Our four camps in Selous and Ruaha will be closing for the rainy season around 24th March – Kwihala camp closes a little earlier, on 1st March. They will all re-open on 1st June, and Mbweni Ruins Hotel is open all year round – no closure.
Here is a little news on our properties:
Selous Impala Camp – Jan 2012
The camp continues to thrive, situated as it is on the Rufiji in the ever popular Selous Game Reserve, only an hour’s flight from Dar es Salaam. The camp is pretty full in February and March this year, partly because of the fantastic 4 for 3 low season offer we have in place.
Selous Wild Dogs – photo by Dominic Oldridge
Wild dogs have again been seen in the Selous this season.
Lake Manze Tented Camp – January 2012 Newsletter
|Lake Manze in Jan 2012 – full to the brim|
The rains have almost finished here in Selous, in the whole month of January we only recorded 16mm, but there has been so much consistent rain up in Ruaha, that our lakes here are huge and they completely flooded the shore around, that is usually dry.
Some roads have disappeared now under water; water is so close to the camp that we can now see some of the animals that usually prefer to stay close to it: like for example the big water monitor lizard I found yesterday on the veranda of tent no. 12, basking in the sun looking at the landscape that the lake offers now.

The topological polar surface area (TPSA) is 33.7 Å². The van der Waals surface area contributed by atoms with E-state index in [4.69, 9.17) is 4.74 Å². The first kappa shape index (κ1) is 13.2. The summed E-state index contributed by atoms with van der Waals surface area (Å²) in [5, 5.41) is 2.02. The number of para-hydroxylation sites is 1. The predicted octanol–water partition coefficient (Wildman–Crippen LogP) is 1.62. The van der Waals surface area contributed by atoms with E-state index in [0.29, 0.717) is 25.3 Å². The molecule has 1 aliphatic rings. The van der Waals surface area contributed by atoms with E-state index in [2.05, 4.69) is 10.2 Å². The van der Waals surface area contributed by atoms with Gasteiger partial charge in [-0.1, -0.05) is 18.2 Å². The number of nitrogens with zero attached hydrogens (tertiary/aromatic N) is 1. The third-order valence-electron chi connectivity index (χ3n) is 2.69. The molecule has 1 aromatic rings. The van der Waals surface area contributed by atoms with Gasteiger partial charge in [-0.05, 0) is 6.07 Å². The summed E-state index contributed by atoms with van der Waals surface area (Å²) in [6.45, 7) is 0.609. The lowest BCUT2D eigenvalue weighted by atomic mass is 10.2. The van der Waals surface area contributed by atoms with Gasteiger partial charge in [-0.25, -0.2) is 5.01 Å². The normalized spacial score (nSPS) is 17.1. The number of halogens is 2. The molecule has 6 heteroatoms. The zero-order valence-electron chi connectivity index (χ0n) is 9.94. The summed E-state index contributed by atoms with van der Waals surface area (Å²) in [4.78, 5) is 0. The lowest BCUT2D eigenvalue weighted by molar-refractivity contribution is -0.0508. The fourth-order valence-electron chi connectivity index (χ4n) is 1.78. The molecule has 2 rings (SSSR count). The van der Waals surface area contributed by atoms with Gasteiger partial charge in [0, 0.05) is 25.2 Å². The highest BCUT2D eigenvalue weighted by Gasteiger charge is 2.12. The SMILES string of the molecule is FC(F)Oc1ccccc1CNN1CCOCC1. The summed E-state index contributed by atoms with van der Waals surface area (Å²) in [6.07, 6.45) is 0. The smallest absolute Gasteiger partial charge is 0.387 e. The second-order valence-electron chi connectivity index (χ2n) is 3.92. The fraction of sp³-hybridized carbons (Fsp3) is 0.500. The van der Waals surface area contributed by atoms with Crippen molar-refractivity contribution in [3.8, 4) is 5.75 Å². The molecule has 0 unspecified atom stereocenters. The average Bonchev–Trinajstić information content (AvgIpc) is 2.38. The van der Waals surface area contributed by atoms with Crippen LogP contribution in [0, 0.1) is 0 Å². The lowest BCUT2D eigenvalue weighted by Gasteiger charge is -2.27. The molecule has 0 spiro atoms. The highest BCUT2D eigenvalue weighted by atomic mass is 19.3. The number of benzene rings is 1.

The water also opened up the way to the airstrip. Sometimes the guests are collected by boat as the channel to the Rufiji is open, with the water being so high. Straight away they can experience an adventurous boat safari for a couple of hours on the way to the camp.
A mum lioness this month has been the star of the game drives. She and her two cubs showed up almost every day with long sessions of playing and stalking little lizards and squirrels. We see them growing up and this is great.
Doing the same are the pack of 18 wild dogs we found around Beho Beho area. It seems to contain lots of half grown puppies who are now learning how to hunt, looking at the efficient strategy their parents use.
Together with the big animals’ sightings we can also mention the tiny and inoffensive bark snake we found in camp a few days ago. It is a Hemirhagerrhis nototaenia, very agile climber on quite vertical and difficult tree trunks.
Our Wild Firends – Genets
|Genet kitten at lake Manze camp|